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The Multifunctional Use Of A Multidisciplinary B.S.E. Degree Program: An Historical Case Study

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2008 Annual Conference & Exposition


Pittsburgh, Pennsylvania

Publication Date

June 22, 2008

Start Date

June 22, 2008

End Date

June 25, 2008



Conference Session

Multidisciplinary Curriculum Innovation

Tagged Division

Multidisciplinary Engineering

Page Count


Page Numbers

13.1246.1 - 13.1246.6



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Paper Authors


James Farison Baylor University

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Dr. Jim Farison is currently professor and associate chair of the ECE Department at Baylor University, and is also administratively responsible for Baylor's multidisciplinary B.S. in Engineering program. He was a founding member and serves currently as the past chair of ASEE's Multidisciplinary Engineering Division, and is a member of the ASEE Accreditation Activities Committee. He received his B.S.E.E. from The University of Toledo and his M.S. and Ph.D. from Stanford University, before returning to serve on the faculty at UT in the EE and then the Bioengineering departments, including 10 years as dean of engineering in between, before moving to Baylor in 1998. He is currently a member of the ABET Engineering Accreditation Commission, a fellow of ASEE, a senior member of IEEE, and holds PE registration in Ohio and Texas.

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NOTE: The first page of text has been automatically extracted and included below in lieu of an abstract

The Multifunctional Use of a Multidisciplinary B.S.E. Degree Program: An Historical Case Study


The first nationally recognized accreditation of engineering programs was granted by ECPD (the antecedent of ABET) in 1936. Four of those initial programs (3 B.S. in Engineering and 1 B.S. in General Engineering) are still operating and accredited. In 2005, ASEE became the lead society for the ABET evaluation of multidisciplinary engineering programs (B.S. in Engineering and three other related titles). At last count, there were 32 accredited B.S.E. programs in the U.S. (plus 3 General Engineering, 17 B.S. in Engineering Physics and 11 B.S. in Engineering Science programs also under ASEE purview). This paper provides a case study of a current B.S.E. program, the shortest and most generic of the multidisciplinary engineering program titles. The B.S.E. program at Baylor University was first accredited in 1988-89 and has served and continues to serve effectively in multiple roles for our institution since that date, even as other traditional departmental programs have been established around it.

Launching the First Engineering Program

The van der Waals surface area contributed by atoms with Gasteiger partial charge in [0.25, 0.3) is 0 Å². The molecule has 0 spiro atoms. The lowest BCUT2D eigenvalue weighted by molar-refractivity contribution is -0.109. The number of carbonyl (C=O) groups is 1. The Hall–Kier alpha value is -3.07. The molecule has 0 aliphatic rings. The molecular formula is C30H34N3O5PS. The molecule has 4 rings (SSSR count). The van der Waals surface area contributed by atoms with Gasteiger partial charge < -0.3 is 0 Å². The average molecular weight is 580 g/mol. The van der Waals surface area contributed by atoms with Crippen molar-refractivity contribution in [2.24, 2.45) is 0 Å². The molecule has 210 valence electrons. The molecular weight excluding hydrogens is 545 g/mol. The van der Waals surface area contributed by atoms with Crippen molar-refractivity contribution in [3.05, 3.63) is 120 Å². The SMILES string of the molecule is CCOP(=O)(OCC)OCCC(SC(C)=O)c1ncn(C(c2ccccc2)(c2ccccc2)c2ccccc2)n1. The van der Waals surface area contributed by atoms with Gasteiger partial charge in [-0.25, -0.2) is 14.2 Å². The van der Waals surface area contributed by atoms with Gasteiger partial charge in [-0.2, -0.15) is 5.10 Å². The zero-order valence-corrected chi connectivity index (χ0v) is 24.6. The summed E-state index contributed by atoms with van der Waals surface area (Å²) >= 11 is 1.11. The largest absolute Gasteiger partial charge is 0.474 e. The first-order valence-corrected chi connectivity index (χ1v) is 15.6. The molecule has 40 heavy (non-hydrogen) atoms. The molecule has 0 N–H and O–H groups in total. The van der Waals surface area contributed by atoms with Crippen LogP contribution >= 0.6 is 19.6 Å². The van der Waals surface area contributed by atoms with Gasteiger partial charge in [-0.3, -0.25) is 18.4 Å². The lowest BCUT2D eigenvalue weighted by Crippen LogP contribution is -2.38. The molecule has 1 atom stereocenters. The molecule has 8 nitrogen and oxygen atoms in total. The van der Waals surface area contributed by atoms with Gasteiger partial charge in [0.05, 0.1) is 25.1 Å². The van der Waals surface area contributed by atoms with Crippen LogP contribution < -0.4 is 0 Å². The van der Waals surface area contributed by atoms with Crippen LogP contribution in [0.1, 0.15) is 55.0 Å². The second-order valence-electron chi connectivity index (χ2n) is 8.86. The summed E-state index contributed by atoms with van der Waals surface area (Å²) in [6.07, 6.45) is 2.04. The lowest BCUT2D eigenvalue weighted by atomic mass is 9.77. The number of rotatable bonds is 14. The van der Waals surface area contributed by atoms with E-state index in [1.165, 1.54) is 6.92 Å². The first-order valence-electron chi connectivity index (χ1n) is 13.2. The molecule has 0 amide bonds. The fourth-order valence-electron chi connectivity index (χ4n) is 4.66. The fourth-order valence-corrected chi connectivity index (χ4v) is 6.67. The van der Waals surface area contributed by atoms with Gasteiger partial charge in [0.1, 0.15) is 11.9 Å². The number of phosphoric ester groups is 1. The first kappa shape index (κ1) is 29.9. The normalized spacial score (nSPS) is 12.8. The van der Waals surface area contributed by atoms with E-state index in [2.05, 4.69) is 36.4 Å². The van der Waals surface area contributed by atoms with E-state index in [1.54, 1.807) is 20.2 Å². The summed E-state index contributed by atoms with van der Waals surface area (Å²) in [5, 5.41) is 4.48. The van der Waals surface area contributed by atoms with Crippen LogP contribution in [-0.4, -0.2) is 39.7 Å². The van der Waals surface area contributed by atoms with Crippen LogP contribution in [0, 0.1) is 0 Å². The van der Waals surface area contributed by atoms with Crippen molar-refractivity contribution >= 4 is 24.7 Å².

This story begins, at least in a publicly-documented way, in the 1978-79 academic year, when Baylor University approved the formation of the Institute of Engineering Science to develop an engineering degree within the College of Arts and Sciences. The Institute became operational with the hiring of the Institute’s first director in 1979, with the mission to start an engineering program. Over the next several years, additional engineering faculty members were hired, and an engineering program with its curriculum and courses was developed. In June 1980, the Department of Engineering and Computer Science (ECS) was formed in the College of Arts & Sciences by combining the new Institute of Engineering Science and the established B. S. in Computer Science program, which was previously offered through the Department of Mathematics. When the initial faculty had completed planning for a full degree program with an appropriate set of all new engineering courses, the 1985-86 catalog announced the full degree requirements and curriculum plan for the new B.S. in Engineering Science program, initially with computer, electrical, and mechanical “options.”

In 1988, the Department of Engineering and Computer Science, still a unit within the College of Arts and Sciences, moved into its own new building, called the Rogers ECS Building, after the donors whose contribution enabled the building’s construction. The building was constructed specifically to support the programs in engineering and computer science. Somewhere during those early years, the program and degree were renamed to the B.S. in Engineering.

When some of the early students were completing the full professional B.S.E. curriculum plan and were ready to graduate, the institution requested an accreditation visit for the new program by the Engineering Accreditation Commission (EAC) of the Accreditation Board for Engineering and Technology (ABET). Accreditation was granted in 1989. By 1992, the computer option was subsumed into the electrical option (as a labeled emphasis). Accreditation was renewed in 1994-95. In 1995, the current School of Engineering and Computer Science was

Farison, J. (2008, June), The Multifunctional Use Of A Multidisciplinary B.S.E. Degree Program: An Historical Case Study Paper presented at 2008 Annual Conference & Exposition, Pittsburgh, Pennsylvania. 10.18260/1-2--3464

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